CKL's HotSheet
What Non-Aardvarks are Pondering

By Curtis C. Chen

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March 13, 2002

"Pr" Words


It's all George Lucas' fault, that bastard.

How else do you explain the glut of half-baked "prequels" like Enterprise and Smallville? It's a gimmick, a fad, a new way to exploit old media properties, a lazy shortcut for producers who can't be bothered to develop new ideas. And I'm getting pretty damn sick of it.

But the thing I hate most about these shows-- and others-- is the unoriginal theme music. It's also what I don't like about Roswell, Gilmore Girls, Friends, and countless other shows both good and bad. It has nothing to do with the quality of the shows themselves; I just have an objection to the lack of care and attention in the music.

I'm all for recycling, but not when it comes to art. The opening theme music for a television show should define its character. A few years ago, there was a trend toward shorter titles-- witness the frugality of Frasier-- but now the trend seems to be using nondescript pop songs to fill time, in lieu of any statement of a show's vision.

Remember when people actually wrote lyrics for television show theme songs? I'm not saying they were all classics, but at the very least, you'll never associate the theme from Cheers with anything else. Or Diff'rent Strokes. Or The Brady Bunch. There's a reason it's called a theme!

It can be the greatest song in the world, but if you didn't write it for the show, I'll hate it in that context. I loved Star Trek: The Next Generation, but I didn't like its theme music, either, because it was unoriginal. Great music, but unoriginal. Go watch the first few minutes of Star Trek: The Motion Picture if you don't know what I'm talking about. And it also annoys me that the powers that be at Paramount have decided to use the same theme for several recent Star Trek movies.

But getting back to my original point: so far, Enterprise and Smallville have displayed an alarming lack of... well, most redeeming qualities. The former seems determined to outdo Voyager as an anti-science, anti-intellectual, action-misadventure merry-go-round. The latter is quickly devolving into a kryptonite-side-effect-of-the-week freak show that doesn't even attempt to grasp reality.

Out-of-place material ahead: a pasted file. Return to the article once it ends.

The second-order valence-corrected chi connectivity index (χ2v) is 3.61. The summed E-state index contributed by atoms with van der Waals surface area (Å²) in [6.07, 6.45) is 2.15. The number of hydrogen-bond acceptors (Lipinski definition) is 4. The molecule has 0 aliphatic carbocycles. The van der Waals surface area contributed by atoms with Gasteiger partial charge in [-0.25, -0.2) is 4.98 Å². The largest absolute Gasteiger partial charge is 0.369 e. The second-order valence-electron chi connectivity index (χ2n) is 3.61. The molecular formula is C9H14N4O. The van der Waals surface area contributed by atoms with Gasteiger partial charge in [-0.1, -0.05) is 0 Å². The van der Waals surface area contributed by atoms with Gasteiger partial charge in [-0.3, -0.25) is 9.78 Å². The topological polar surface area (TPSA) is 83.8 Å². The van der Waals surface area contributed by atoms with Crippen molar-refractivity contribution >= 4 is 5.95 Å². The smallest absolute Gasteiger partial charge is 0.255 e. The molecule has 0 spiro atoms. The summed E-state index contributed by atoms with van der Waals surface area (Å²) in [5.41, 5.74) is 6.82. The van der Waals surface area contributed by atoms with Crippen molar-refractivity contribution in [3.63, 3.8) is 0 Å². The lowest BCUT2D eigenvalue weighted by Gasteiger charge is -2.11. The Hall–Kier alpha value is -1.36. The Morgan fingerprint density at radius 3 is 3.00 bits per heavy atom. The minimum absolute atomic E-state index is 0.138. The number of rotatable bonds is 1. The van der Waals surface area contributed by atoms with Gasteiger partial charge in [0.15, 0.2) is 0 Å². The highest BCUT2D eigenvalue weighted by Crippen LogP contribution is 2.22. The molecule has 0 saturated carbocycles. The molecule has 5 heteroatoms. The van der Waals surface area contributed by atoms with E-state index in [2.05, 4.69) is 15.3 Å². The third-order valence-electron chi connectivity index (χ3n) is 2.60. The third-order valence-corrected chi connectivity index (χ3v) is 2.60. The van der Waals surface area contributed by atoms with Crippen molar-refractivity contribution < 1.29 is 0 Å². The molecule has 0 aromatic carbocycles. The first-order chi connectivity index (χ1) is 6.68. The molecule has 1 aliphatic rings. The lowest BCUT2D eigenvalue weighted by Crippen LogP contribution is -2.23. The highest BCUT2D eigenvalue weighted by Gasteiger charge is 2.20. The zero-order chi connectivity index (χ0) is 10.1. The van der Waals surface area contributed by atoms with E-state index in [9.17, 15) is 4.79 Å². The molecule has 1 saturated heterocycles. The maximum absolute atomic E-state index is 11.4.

So why, you ask, do I keep watching these mediocre offerings? Because I'm a drooling fanboy, that's why. But I don't have to be a mindless drooling fanboy.


It's official: I am a visionary science fiction writer.

Remember the color-coded "Defcon" security alert ratings I described in Freefall? (Of course you don't. Just follow the link.) On March 12, U.S. domestic security chief Tom Ridge announced a very similar system, albeit with one extra color: orange.

I stand by my color selection and ordering. I only used primary colors (whether additive or subtractive), and I preserved the "traffic light" order of escalation, with blue being the odd man out. In my system, no public announcement would be made unless Defcon Green was declared. Why do we need to broadcast mere suspicions?

Anyway, I admit it's not as impressive as Clarke's geosynchronous satellites or Verne's voyage to the moon, and I haven't even actually written a real book yet, but it still makes me feel pretty good.


For the rest of this month, The WB is not showing any new episodes of Angel. Instead, on Mondays at 9:00 PM, they're showing Glory Days, one of their mid-season replacement series.

I suppose they expect me to watch this dreck instead of Angel, and instead of doing anything else with my time. Like watching other TV shows I've recorded, or seeing movies, or reading, or watching Angel on DVD.

Yeah, right.




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